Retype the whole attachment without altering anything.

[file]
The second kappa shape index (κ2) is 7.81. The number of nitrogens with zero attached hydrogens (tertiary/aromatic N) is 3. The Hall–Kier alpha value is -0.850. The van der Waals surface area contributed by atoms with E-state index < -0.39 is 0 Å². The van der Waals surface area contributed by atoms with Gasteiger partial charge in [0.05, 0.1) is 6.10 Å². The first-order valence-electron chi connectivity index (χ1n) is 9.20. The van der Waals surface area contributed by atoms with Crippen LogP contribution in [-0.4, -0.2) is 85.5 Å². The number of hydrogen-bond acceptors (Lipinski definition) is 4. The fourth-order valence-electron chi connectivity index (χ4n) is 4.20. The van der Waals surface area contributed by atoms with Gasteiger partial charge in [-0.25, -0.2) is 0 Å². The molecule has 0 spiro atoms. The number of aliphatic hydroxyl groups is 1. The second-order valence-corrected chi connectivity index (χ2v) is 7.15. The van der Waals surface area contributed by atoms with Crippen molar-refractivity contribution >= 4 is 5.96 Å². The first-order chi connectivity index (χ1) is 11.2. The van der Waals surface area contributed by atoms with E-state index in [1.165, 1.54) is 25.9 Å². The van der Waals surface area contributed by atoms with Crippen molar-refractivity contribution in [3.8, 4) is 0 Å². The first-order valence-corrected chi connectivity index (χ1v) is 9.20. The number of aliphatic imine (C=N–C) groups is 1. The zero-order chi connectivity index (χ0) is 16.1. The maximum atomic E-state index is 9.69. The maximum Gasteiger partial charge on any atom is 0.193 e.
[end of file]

The second kappa shape index (κ2) is 7.81. The number of nitrogens with zero attached hydrogens (tertiary/aromatic N) is 3. The Hall–Kier alpha value is -0.850. The van der Waals surface area contributed by atoms with E-state index < -0.39 is 0 Å². The van der Waals surface area contributed by atoms with Gasteiger partial charge in [0.05, 0.1) is 6.10 Å². The first-order valence-electron chi connectivity index (χ1n) is 9.20. The van der Waals surface area contributed by atoms with Crippen LogP contribution in [-0.4, -0.2) is 85.5 Å². The number of hydrogen-bond acceptors (Lipinski definition) is 4. The fourth-order valence-electron chi connectivity index (χ4n) is 4.20. The van der Waals surface area contributed by atoms with Gasteiger partial charge in [-0.25, -0.2) is 0 Å². The molecule has 0 spiro atoms. The number of aliphatic hydroxyl groups is 1. The second-order valence-corrected chi connectivity index (χ2v) is 7.15. The van der Waals surface area contributed by atoms with Crippen molar-refractivity contribution >= 4 is 5.96 Å². The first-order chi connectivity index (χ1) is 11.2. The van der Waals surface area contributed by atoms with E-state index in [1.165, 1.54) is 25.9 Å². The van der Waals surface area contributed by atoms with Crippen molar-refractivity contribution in [3.8, 4) is 0 Å². The first-order valence-corrected chi connectivity index (χ1v) is 9.20. The number of aliphatic imine (C=N–C) groups is 1. The zero-order chi connectivity index (χ0) is 16.1. The maximum atomic E-state index is 9.69. The maximum Gasteiger partial charge on any atom is 0.193 e.